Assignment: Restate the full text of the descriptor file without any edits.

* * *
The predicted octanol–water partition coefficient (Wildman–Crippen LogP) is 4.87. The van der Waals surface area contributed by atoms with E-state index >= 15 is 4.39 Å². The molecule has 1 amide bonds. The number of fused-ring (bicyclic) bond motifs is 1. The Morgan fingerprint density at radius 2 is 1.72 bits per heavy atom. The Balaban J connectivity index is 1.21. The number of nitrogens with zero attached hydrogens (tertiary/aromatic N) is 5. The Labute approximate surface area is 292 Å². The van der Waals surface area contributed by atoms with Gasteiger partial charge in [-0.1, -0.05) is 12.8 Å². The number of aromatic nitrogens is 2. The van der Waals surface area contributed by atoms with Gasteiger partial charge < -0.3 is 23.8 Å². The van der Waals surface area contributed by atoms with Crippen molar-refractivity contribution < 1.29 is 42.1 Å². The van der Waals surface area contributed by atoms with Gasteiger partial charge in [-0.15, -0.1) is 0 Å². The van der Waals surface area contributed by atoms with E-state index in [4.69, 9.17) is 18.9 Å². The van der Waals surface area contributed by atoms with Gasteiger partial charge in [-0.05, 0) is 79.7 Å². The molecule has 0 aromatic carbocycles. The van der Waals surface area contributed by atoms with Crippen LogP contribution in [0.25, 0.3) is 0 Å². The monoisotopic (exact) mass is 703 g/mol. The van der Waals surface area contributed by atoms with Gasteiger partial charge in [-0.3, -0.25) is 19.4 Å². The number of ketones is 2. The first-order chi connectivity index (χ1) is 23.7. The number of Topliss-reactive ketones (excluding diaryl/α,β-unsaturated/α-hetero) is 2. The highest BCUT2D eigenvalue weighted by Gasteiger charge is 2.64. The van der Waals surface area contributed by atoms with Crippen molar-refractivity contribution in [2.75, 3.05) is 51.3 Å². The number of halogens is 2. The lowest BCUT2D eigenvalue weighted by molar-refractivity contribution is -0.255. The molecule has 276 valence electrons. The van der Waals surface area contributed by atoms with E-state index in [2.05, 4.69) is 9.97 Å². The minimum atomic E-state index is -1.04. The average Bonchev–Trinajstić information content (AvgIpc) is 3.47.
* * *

The predicted octanol–water partition coefficient (Wildman–Crippen LogP) is 4.87. The van der Waals surface area contributed by atoms with E-state index >= 15 is 4.39 Å². The molecule has 1 amide bonds. The number of fused-ring (bicyclic) bond motifs is 1. The Morgan fingerprint density at radius 2 is 1.72 bits per heavy atom. The Balaban J connectivity index is 1.21. The number of nitrogens with zero attached hydrogens (tertiary/aromatic N) is 5. The Labute approximate surface area is 292 Å². The van der Waals surface area contributed by atoms with Gasteiger partial charge in [-0.1, -0.05) is 12.8 Å². The number of aromatic nitrogens is 2. The van der Waals surface area contributed by atoms with Gasteiger partial charge < -0.3 is 23.8 Å². The van der Waals surface area contributed by atoms with Crippen molar-refractivity contribution < 1.29 is 42.1 Å². The van der Waals surface area contributed by atoms with Gasteiger partial charge in [-0.15, -0.1) is 0 Å². The van der Waals surface area contributed by atoms with E-state index in [4.69, 9.17) is 18.9 Å². The van der Waals surface area contributed by atoms with Gasteiger partial charge in [-0.05, 0) is 79.7 Å². The molecule has 0 aromatic carbocycles. The van der Waals surface area contributed by atoms with Crippen LogP contribution in [0.25, 0.3) is 0 Å². The monoisotopic (exact) mass is 703 g/mol. The van der Waals surface area contributed by atoms with Gasteiger partial charge in [-0.3, -0.25) is 19.4 Å². The number of ketones is 2. The first-order chi connectivity index (χ1) is 23.7. The number of Topliss-reactive ketones (excluding diaryl/α,β-unsaturated/α-hetero) is 2. The highest BCUT2D eigenvalue weighted by Gasteiger charge is 2.64. The van der Waals surface area contributed by atoms with Crippen molar-refractivity contribution in [2.75, 3.05) is 51.3 Å². The number of halogens is 2. The lowest BCUT2D eigenvalue weighted by molar-refractivity contribution is -0.255. The molecule has 276 valence electrons. The van der Waals surface area contributed by atoms with E-state index in [2.05, 4.69) is 9.97 Å². The minimum atomic E-state index is -1.04. The average Bonchev–Trinajstić information content (AvgIpc) is 3.47.